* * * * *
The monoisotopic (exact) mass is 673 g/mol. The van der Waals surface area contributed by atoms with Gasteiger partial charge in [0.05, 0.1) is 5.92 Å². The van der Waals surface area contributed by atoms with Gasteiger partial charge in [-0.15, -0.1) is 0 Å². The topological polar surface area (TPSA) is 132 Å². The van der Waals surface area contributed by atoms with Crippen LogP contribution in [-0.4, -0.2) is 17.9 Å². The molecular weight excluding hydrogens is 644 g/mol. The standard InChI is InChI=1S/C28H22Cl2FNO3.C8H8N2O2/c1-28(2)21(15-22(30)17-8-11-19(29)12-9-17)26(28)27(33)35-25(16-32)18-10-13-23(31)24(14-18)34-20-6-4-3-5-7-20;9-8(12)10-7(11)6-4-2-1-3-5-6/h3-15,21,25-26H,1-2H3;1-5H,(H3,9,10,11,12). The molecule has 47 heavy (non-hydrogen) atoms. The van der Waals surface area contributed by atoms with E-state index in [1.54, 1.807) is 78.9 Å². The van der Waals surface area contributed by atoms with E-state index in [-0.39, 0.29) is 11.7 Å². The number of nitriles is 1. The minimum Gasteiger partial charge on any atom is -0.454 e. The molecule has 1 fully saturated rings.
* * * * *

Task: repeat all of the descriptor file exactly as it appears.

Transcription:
The monoisotopic (exact) mass is 673 g/mol. The van der Waals surface area contributed by atoms with Gasteiger partial charge in [0.05, 0.1) is 5.92 Å². The van der Waals surface area contributed by atoms with Gasteiger partial charge in [-0.15, -0.1) is 0 Å². The topological polar surface area (TPSA) is 132 Å². The van der Waals surface area contributed by atoms with Crippen LogP contribution in [-0.4, -0.2) is 17.9 Å². The molecular weight excluding hydrogens is 644 g/mol. The standard InChI is InChI=1S/C28H22Cl2FNO3.C8H8N2O2/c1-28(2)21(15-22(30)17-8-11-19(29)12-9-17)26(28)27(33)35-25(16-32)18-10-13-23(31)24(14-18)34-20-6-4-3-5-7-20;9-8(12)10-7(11)6-4-2-1-3-5-6/h3-15,21,25-26H,1-2H3;1-5H,(H3,9,10,11,12). The molecule has 47 heavy (non-hydrogen) atoms. The van der Waals surface area contributed by atoms with E-state index in [1.54, 1.807) is 78.9 Å². The van der Waals surface area contributed by atoms with E-state index in [-0.39, 0.29) is 11.7 Å². The number of nitriles is 1. The minimum Gasteiger partial charge on any atom is -0.454 e. The molecule has 1 fully saturated rings.